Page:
Esteemed Contributor
Posts: 3,309
Registered: ‎02-17-2016

Re: Some lens correction questions

I think that lens corrections are johnnie-come-lately corrections in the RAW file. All the other picture setttings should be honored by DPP. I believe that you automagically get all the lens data as part of DPP, no other downloads are necessary.

Esteemed Contributor
Posts: 4,954
Registered: ‎06-25-2014

Re: Some lens correction questions


@aajax wrote:

Thanks!!!

 

Sounds like my intuition was not too far off.  I'm not knowledgeable or experienced enough to have any strong preference for digital editing software.  However, because of the camera specific integration, I've definitely been thinking that I should do the initial raw conversion with DPP4.

 

As mentioned previously, I had been operating on the assumption that for a starting point DPP4 would develop a raw file in the same manner as the camera.  Some other posts of mine pertained specifically to wanting to know how to figure out what development operations DPP4 performs on the raw data unbeknown to me (the user).  However, since I now think I've learned that DPP4 requires the user (me) to download and install the lens specific data, when the camera might come with it preinstalled this (equivalence between DPP4 and camera development) is not always possible and therefore should not be assumed.  Is this valid reasoning?  Is it possible that there really is NO strong relationship between camera developed images and the starting point for DPP4?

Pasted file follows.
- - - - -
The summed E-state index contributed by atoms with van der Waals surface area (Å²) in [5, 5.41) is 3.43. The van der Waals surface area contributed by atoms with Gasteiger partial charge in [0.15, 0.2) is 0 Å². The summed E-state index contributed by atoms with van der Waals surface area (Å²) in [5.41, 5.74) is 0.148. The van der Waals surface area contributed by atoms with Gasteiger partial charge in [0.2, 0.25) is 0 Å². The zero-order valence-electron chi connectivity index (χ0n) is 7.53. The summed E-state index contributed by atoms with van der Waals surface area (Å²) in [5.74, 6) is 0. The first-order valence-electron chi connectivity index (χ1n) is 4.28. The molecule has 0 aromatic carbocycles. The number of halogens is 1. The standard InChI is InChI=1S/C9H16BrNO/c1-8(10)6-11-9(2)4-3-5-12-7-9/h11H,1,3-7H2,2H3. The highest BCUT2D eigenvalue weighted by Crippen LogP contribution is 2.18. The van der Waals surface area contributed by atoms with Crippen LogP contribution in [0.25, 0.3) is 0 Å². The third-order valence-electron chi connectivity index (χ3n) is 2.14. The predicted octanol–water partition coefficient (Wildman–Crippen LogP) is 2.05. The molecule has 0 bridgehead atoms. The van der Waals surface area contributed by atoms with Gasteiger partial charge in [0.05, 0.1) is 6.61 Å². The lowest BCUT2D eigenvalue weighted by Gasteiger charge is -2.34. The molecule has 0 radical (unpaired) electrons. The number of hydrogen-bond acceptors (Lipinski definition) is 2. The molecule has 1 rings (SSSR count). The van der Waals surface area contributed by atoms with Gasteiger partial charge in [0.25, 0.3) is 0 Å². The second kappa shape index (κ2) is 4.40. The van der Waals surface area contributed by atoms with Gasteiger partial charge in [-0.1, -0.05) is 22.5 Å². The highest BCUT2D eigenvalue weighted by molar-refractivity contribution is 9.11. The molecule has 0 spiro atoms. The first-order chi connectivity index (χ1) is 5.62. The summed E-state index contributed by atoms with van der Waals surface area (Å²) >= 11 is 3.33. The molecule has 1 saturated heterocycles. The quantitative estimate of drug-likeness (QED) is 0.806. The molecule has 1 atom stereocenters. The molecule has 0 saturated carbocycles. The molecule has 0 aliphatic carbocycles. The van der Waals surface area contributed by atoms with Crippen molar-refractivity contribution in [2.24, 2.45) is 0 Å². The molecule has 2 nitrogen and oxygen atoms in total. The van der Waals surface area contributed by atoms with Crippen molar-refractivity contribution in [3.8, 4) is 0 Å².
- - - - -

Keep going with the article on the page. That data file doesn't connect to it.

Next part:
I suppose so, but you're overthinking this. The camera and DPP4 use the same lens correction data, and it comes from the same place: the Canon Web site. DPP4 can download it directly, and the EOS Utility can download it and install it in the camera. (The camera may or may not come with some lens correction data already installed, but you can find and install it for any Canon lens.) The camera uses the correction data to generate a JPEG file (if that's what you're shooting) and to display the image on the LCD screen. The embedded JPEG in the RAW file may incorporate the corrections, but the actual RAW information is not affected. DPP4 uses the correction data to generate JPEG images and retains it in the RAW file as a reversible correction. That's pretty much all there is to it. I think you're worrying about things that will take care of themselves, once you've told DPP4 and your camera what lenses you have.